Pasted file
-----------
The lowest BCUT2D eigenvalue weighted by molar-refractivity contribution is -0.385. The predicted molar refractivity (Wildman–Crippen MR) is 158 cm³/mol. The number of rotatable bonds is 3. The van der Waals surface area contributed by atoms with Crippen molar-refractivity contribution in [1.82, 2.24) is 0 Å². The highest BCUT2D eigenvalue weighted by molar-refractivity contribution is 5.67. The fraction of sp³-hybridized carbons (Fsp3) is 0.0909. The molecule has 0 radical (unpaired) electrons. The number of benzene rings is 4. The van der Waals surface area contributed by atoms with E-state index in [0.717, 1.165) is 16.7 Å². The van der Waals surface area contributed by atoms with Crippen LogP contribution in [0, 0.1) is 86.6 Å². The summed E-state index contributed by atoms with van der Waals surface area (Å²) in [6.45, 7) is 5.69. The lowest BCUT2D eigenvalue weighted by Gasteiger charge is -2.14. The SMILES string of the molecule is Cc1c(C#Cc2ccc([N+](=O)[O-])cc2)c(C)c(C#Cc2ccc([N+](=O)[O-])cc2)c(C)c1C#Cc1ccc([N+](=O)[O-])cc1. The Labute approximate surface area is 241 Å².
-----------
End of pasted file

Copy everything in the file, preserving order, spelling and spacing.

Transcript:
The lowest BCUT2D eigenvalue weighted by molar-refractivity contribution is -0.385. The predicted molar refractivity (Wildman–Crippen MR) is 158 cm³/mol. The number of rotatable bonds is 3. The van der Waals surface area contributed by atoms with Crippen molar-refractivity contribution in [1.82, 2.24) is 0 Å². The highest BCUT2D eigenvalue weighted by molar-refractivity contribution is 5.67. The fraction of sp³-hybridized carbons (Fsp3) is 0.0909. The molecule has 0 radical (unpaired) electrons. The number of benzene rings is 4. The van der Waals surface area contributed by atoms with E-state index in [0.717, 1.165) is 16.7 Å². The van der Waals surface area contributed by atoms with Crippen LogP contribution in [0, 0.1) is 86.6 Å². The summed E-state index contributed by atoms with van der Waals surface area (Å²) in [6.45, 7) is 5.69. The lowest BCUT2D eigenvalue weighted by Gasteiger charge is -2.14. The SMILES string of the molecule is Cc1c(C#Cc2ccc([N+](=O)[O-])cc2)c(C)c(C#Cc2ccc([N+](=O)[O-])cc2)c(C)c1C#Cc1ccc([N+](=O)[O-])cc1. The Labute approximate surface area is 241 Å².